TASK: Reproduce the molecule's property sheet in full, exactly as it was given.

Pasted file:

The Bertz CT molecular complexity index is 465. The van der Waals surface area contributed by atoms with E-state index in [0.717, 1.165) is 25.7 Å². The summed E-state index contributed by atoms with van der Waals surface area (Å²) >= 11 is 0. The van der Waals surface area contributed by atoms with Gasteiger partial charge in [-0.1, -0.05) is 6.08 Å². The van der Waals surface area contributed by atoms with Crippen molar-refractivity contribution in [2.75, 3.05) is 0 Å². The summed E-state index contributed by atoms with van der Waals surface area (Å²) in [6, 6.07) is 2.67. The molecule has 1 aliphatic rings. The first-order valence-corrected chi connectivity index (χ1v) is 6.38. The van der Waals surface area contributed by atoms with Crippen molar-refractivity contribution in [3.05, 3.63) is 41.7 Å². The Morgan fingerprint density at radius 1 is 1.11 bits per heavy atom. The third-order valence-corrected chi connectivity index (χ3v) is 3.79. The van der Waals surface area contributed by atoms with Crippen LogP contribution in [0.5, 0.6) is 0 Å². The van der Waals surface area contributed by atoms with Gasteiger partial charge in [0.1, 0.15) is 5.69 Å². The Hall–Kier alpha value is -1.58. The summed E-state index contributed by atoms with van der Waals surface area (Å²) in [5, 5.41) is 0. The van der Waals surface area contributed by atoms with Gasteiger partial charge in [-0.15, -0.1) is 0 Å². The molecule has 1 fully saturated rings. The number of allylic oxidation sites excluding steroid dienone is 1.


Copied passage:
The Bertz CT molecular complexity index is 465. The van der Waals surface area contributed by atoms with E-state index in [0.717, 1.165) is 25.7 Å². The summed E-state index contributed by atoms with van der Waals surface area (Å²) >= 11 is 0. The van der Waals surface area contributed by atoms with Gasteiger partial charge in [-0.1, -0.05) is 6.08 Å². The van der Waals surface area contributed by atoms with Crippen molar-refractivity contribution in [2.75, 3.05) is 0 Å². The summed E-state index contributed by atoms with van der Waals surface area (Å²) in [6, 6.07) is 2.67. The molecule has 1 aliphatic rings. The first-order valence-corrected chi connectivity index (χ1v) is 6.38. The van der Waals surface area contributed by atoms with Crippen molar-refractivity contribution in [3.05, 3.63) is 41.7 Å². The Morgan fingerprint density at radius 1 is 1.11 bits per heavy atom. The third-order valence-corrected chi connectivity index (χ3v) is 3.79. The van der Waals surface area contributed by atoms with Crippen LogP contribution in [0.5, 0.6) is 0 Å². The van der Waals surface area contributed by atoms with Gasteiger partial charge in [0.1, 0.15) is 5.69 Å². The Hall–Kier alpha value is -1.58. The summed E-state index contributed by atoms with van der Waals surface area (Å²) in [5, 5.41) is 0. The van der Waals surface area contributed by atoms with Gasteiger partial charge in [-0.15, -0.1) is 0 Å². The molecule has 1 fully saturated rings. The number of allylic oxidation sites excluding steroid dienone is 1.